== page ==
Friday, June 14, 2013

#socialnetworkingproblems: How to get started, be strategic, and avoid the pitfalls of social media

On Wednesday morning, I had the pleasure of presenting at the 14th Annual Prevention and Outreach Summit presented by Philadelphia FIGHT.  It was an expanded version of a much briefer presentation on social media strategy for HIV programs that I had done for the SMART4Life provider forum a couple of weeks ago.  I'm passionate about using social media to spread information, change social norms, and generally do good things, so I was excited to share what I know with some local programs and organizations.

Here's my full slide deck, complete with links:

That first slide is something that we refer to around the office as simply, "The Slide."  It drives a lot of what we do here.  See, if things don't change, half of today's young Black men who have sex with men (MSM) will be HIV-positive by the time they hit the age of 35.  Half.


This is completely appalling and totally unacceptable.  What we've been doing hasn't been working.  I know there are a lot of barriers to social media for public health organizations (like outdated policies and not being allowed to bill for the time spent online), but we can't afford to keep doing the same tired things when they're clearly not having the effect we need them to. 

So, social media.  I gave participants in my session this handout to help get them started.  My presentation was really geared toward spending as little money on social media as possible.  It's difficult enough to get a good grasp on social media for a small business, but for small nonprofits and public health organizations, it can feel almost impossible.  Luckily I both love to learn and to share, so I'll be writing more posts on this subject in the future.  In the meantime, here are some of my favorite resources.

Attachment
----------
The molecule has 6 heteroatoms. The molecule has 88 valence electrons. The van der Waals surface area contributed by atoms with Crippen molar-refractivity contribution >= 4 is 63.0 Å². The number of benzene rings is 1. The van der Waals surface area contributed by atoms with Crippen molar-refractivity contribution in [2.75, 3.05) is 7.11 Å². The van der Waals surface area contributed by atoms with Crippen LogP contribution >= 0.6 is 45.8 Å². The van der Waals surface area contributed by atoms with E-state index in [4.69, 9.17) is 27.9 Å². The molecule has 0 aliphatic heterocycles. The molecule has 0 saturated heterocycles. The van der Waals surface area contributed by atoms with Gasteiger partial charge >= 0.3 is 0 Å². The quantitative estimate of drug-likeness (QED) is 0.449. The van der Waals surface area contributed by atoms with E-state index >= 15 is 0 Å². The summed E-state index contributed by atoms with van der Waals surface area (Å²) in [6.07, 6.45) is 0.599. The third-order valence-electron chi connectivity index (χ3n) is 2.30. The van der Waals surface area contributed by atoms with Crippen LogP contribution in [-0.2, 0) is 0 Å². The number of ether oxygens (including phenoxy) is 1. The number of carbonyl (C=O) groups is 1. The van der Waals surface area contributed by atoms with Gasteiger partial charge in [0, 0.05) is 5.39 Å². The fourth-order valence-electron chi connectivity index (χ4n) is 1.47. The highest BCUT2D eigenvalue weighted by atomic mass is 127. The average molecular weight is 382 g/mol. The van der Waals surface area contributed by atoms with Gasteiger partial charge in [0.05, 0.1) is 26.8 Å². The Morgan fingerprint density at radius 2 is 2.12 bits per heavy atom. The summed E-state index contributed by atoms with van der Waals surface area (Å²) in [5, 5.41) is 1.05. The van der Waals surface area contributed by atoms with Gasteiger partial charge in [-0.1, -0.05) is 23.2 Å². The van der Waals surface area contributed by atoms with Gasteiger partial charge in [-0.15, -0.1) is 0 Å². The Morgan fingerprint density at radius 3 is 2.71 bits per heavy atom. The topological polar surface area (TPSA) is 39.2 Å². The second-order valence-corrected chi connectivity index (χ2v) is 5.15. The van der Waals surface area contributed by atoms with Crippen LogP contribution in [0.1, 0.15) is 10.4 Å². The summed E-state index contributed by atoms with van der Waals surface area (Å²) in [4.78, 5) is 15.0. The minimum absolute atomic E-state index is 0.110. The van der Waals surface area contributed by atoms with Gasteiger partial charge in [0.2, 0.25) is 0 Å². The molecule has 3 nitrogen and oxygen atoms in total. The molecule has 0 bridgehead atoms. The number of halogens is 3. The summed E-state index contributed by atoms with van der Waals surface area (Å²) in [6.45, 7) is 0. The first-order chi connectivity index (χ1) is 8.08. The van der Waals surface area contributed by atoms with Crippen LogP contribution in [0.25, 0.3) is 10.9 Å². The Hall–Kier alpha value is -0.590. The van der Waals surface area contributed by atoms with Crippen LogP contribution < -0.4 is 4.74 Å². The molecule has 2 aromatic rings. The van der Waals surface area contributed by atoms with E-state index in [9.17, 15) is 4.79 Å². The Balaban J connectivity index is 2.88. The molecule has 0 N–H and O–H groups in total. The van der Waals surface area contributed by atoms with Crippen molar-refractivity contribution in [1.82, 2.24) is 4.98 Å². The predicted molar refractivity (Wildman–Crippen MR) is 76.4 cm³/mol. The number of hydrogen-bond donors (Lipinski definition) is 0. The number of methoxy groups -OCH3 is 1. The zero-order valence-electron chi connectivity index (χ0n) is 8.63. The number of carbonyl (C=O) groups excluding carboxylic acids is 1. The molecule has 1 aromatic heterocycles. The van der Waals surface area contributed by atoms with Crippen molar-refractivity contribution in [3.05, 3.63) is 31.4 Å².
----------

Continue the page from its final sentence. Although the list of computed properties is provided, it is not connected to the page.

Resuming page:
• CDC's National Prevention Information Network (NPIN) ran a series of webinars on social media for public health.  The first series is over, but you can get the recordings and slide sets here.
  • Social media for public health (#SM4PH) Twitter chats.  These are on a variety of topics, and they can be a great opportunity to network with others in your field.  Follow @sm4ph on Twitter for updates.
  • Net Tuesday Meetups.  Held the first Tuesday of every month in Center City Philly, with the theme "social web for social change."  A friendly group of people that know how to make things happen with little to no funding.
  • If you like books as much as I do, I'd recommend the new Social Change Anytime Everywhere from Allyson Kapin and Amy Sample Ward.
  • And my favorite social media blogs/websites:
    • Dialogue Consulting.   They're Australian, so keep this in mind when looking at webinar times.
    • John Haydon.  Discussing social media for nonprofits.
    • Nonprofit Tech 2.0.  A social media guide for nonprofits.
    • Seth Godin.  Neither nonprofit nor social media-specific, but generally good, helpful advice.  Short, sweet, and published daily.
    • The Face of the Matter.  Health communications blog from Philadelphia-based Jim Garrow.
    • Buffer.  A more general interest blog about productivity, social media, and more.
    • Mashable's Social Media section.  All the most up-to-date news on social media.  Easy to get information overload here - take what you need, and ignore the rest.
    • Public Health Memes.  Great for a field-specific laugh.

There's the roundup.  If you're already on social media, what are some of your favorite resources?  If you're not, what's stopping you?

Briana Morgan is a health planner and website coordinator at the Office of HIV Planning. You can also find her on Google+.

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